And that's where I am, down. Or down-ish. Not so far down as I was pre-Arnie, certainly, but hey...getting up from down is a process. (So is learning that "up" is not better than "down," but that is a post for the Half-Assed Buddhist to tackle, and thus far, he has refused to take up the blogging cause.)
To cope with it all, in the grand tradition of Mom's side of the family, I self-medicate. Unlike several of them who are no longer with us because of it, I try not to turn exclusively to my pal, Dr. Al Key Hall, for solutions. Instead, I mix it up: a little sugar, a little caffeine, a lot of long/hot showers, some escapist reading and, my all-time favorite, the cheesy movie. When the skies or my mood darkens too early or often, I watch movies, lots and lots of movies, most of them familiar to me already, and of a decidedly unchallenging nature, thematically.
My current go-to drug of choice is a great, old Clint Eastwood flick, Play Misty for Me. It has everything I love: the Central Coast of California (comfort location); a 1970s setting (comfort decade); an absorbing but not overly complex story structure (gently-engaged-but-not-overtaxed brain); enough dialogue to serve as company (comfort movies play in the background, usually); and a connection to my childhood (Dad loved Clint and worked with him later in life, so I feel like Clint is kind of the good, Hollywood version of my dad.)
I never really understood why people owned movies until I stopped watching television. Now, I get it: for the company. For the comfort. For the little respite, that brief trip in the Wayback Machine that takes you away from it all in a way Calgon can't. It's not just about watching Clint narrowly escape the clutches of the mad (but ultimately, sad) Evelyn Draper for the 20 or 30th time (Jessica Walter in a tentpole performance, the movie would sink without her); it's about going back to a time that felt safer, or at least less complicated. It's about having a Dad and not being the elder yourself. It's about a world that was less crowded, less noisy, less dangerous and at the same time more exotic, or at least, one that seemed that way from my 10-year-old vantage point.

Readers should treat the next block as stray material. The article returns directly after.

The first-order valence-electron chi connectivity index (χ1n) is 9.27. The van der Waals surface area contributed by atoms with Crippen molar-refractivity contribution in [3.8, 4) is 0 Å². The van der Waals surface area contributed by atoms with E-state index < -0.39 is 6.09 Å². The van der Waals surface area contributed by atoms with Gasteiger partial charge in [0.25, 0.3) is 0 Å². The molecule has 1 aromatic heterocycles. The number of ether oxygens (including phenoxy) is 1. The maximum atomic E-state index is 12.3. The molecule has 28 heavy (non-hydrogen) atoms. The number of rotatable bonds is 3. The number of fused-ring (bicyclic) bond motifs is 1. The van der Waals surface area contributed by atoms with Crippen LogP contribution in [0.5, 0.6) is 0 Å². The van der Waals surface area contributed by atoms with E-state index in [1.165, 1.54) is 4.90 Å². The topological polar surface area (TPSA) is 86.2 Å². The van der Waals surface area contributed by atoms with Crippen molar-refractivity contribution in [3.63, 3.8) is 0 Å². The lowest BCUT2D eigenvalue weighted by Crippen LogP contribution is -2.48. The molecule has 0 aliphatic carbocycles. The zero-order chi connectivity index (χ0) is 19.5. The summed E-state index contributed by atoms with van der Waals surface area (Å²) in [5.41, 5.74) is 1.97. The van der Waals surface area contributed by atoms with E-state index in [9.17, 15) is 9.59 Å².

That's really what it is, of course. It's about being 10 again, and everything being 10 meant: safety. Security. Years and years before I had to worry about what I was going to be and how I'd take care of myself when I was alone and it was dark.
Yes, at the risk of being completely morbid on the threshold of this happy holiday season, my love for this nutty old film is about being farther from death, so far as to have zero acquaintance with it. And what's even crazier than that is the whole reason I appreciate holidays and loved ones and the combination of the two is that I have a far keener appreciation for their being here at all. Once you've lost, you can't help but treasure what's left all the more.
I will, of course, listen to a few carols over these next several weeks. (How can you not? Isn't it mandatory at this point? Take off your shoes and overcoat, empty your pockets, and listen to goddam Christmas carols.) I'll even partake in some holiday...er...stuff. Parties and gifting and whatnot. In moderation, Christmastime can be quite pleasant.
But you'll excuse me if, at some point in the middle of the festivities, I slip off by myself to my home and, well, a neat single-malt and Clint in the DVD drive. A girl's gotta do what a girl's gotta do.
And this girl needs a quick trip up the coast in an old Jaguar with a jazz radio deejay.
UPDATE (11/29/08): For more on this suspense masterpiece, I direct you to the site of one Joe Valdez, who writes a film blog that is hands-down my new-favorite obsession/timesuck.